(Dec. 11, 2020) The gun violence that’s marred one of St. Petersburg’s Black neighborhoods recently is compelling community leaders to pursue solutions beyond the usual marches, scolding, pleading and prayers.
Questions are many, but here’s one: Why, in the midst of a pandemic that’s been disproportionately tragic for Black people, are there continuing to be large gatherings, some that can spawn deadly disputes?
In the search for answers, one already in play teaches young people to resolve disputes peacefully. Leaders also see the need for more opportunities to ease feelings of hopelessness.
But opportunity generally requires education.
A recent article in The Crisis, the official magazine of the national NAACP, addresses the education predicament facing the Black community as a problem made worse by the pandemic.
“African-American students’ low literacy levels – which inequitable access to online schooling will exacerbate – won’t just impact grades and graduation rates,” says author Colette Coleman, a former classroom teacher. “Low literacy levels can also hinder kids’ success in college, career and life.”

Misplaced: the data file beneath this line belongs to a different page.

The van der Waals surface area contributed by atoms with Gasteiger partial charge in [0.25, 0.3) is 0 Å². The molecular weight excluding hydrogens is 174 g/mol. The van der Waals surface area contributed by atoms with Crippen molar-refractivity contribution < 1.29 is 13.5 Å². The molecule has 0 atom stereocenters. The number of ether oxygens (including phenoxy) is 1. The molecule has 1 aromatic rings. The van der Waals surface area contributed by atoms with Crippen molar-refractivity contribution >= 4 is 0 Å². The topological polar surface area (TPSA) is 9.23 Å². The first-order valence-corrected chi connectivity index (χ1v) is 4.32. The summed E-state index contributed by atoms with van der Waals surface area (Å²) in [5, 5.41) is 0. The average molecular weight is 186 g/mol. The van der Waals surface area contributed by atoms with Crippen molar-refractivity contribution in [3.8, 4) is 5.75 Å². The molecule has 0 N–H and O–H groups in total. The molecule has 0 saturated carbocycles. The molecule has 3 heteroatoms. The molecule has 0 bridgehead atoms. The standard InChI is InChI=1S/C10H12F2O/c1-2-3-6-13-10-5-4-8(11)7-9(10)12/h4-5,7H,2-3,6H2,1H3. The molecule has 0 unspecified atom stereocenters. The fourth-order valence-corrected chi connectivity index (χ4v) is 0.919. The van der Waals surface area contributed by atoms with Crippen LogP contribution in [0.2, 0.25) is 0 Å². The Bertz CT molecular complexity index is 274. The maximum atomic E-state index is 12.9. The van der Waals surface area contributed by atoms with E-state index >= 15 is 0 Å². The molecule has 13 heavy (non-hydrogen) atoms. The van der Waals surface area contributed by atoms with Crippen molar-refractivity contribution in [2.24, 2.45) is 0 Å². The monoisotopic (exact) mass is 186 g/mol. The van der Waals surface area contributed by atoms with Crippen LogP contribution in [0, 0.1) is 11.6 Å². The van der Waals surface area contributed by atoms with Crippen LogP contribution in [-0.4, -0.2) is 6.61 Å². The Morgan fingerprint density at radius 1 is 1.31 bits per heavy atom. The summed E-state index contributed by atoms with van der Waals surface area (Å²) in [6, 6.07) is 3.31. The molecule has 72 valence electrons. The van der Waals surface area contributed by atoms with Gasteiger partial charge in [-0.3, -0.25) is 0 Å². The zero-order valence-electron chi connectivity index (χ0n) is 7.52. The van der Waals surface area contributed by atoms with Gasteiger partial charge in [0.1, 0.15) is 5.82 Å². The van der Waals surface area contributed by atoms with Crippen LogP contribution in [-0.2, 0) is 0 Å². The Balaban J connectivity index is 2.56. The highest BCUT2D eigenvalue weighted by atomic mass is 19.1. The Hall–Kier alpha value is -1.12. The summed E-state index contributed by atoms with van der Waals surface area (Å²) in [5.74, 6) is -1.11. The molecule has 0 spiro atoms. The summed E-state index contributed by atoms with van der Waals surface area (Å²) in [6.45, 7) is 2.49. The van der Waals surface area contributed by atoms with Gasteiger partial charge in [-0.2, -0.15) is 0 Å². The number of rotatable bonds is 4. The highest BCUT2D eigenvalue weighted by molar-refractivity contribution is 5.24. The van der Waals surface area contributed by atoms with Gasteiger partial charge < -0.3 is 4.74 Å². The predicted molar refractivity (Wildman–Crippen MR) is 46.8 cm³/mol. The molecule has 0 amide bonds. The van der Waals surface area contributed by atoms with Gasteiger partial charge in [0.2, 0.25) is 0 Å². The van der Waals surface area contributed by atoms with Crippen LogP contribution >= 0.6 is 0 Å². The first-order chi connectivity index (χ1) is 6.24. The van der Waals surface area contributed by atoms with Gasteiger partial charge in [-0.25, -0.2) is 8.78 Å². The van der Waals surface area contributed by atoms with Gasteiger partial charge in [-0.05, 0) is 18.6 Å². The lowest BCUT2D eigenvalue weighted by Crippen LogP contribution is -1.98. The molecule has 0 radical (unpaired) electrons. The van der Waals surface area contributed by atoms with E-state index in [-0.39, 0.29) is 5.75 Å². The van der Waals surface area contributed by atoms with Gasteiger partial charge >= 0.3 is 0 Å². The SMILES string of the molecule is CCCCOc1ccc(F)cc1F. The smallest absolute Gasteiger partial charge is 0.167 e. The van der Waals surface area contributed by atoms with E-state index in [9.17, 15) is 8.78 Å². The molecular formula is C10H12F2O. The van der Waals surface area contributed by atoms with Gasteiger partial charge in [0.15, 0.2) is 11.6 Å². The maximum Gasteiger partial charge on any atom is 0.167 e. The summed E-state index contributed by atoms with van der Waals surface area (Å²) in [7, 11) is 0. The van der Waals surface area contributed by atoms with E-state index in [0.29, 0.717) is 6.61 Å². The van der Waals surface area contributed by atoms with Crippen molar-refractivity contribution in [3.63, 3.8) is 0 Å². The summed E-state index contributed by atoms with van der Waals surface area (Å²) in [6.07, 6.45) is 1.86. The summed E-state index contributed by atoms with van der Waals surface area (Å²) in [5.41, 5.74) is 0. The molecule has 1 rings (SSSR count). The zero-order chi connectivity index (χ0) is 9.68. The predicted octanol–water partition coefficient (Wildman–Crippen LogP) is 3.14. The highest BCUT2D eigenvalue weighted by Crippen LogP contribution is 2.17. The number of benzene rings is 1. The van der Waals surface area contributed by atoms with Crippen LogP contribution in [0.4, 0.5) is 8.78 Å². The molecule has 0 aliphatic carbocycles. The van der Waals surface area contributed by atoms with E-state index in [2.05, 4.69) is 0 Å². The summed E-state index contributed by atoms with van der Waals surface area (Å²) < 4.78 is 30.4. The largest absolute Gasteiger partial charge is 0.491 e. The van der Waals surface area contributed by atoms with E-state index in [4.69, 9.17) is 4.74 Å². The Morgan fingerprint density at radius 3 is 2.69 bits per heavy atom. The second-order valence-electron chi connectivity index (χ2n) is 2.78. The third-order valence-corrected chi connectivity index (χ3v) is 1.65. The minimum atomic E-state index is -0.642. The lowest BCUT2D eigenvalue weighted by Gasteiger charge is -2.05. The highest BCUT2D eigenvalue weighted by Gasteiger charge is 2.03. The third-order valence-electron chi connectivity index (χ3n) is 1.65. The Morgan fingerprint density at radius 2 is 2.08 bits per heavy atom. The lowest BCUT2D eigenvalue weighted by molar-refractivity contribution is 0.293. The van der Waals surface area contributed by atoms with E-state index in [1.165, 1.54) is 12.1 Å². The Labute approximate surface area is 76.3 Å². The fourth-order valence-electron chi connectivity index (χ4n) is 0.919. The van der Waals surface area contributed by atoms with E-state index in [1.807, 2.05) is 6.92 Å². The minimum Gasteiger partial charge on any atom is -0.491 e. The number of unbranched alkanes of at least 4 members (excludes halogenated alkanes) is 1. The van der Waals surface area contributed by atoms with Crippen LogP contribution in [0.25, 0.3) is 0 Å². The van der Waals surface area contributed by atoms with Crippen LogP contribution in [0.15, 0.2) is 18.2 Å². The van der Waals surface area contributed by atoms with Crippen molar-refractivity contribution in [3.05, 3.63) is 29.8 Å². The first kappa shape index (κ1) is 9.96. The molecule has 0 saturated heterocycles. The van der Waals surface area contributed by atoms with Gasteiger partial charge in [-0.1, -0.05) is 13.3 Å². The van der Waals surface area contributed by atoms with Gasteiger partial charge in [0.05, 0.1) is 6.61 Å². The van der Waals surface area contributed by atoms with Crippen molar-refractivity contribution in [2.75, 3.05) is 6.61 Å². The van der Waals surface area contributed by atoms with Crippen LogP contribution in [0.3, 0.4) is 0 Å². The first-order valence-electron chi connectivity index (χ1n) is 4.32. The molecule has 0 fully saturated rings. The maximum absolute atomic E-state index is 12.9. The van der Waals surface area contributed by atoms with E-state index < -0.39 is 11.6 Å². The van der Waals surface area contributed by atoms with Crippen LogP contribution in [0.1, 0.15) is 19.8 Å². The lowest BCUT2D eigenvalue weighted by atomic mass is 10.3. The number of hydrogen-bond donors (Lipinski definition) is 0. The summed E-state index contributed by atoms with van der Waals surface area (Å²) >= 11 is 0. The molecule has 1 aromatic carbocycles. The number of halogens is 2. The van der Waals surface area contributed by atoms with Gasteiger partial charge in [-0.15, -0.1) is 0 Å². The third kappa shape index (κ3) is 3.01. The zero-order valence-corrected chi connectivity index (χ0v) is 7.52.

And the National School Boards Association, referring to the Condition of Education 2020, a report prepared by the National Center for Education Statistics, points to the document’s “very unsettling national picture of the state of education for Black students.”
Fortunately, not everyone is throwing up their hands in defeat. Here in Pinellas County, the Pinellas Education Foundation is intent on working to address learning, particularly literacy, at a young age. The nonprofit, a more than 30-year-advocate for Pinellas County public schools, is committed to equity, believing that all students deserve a high quality education. That’s reassuring in a district that continues to wrestle with issues of race.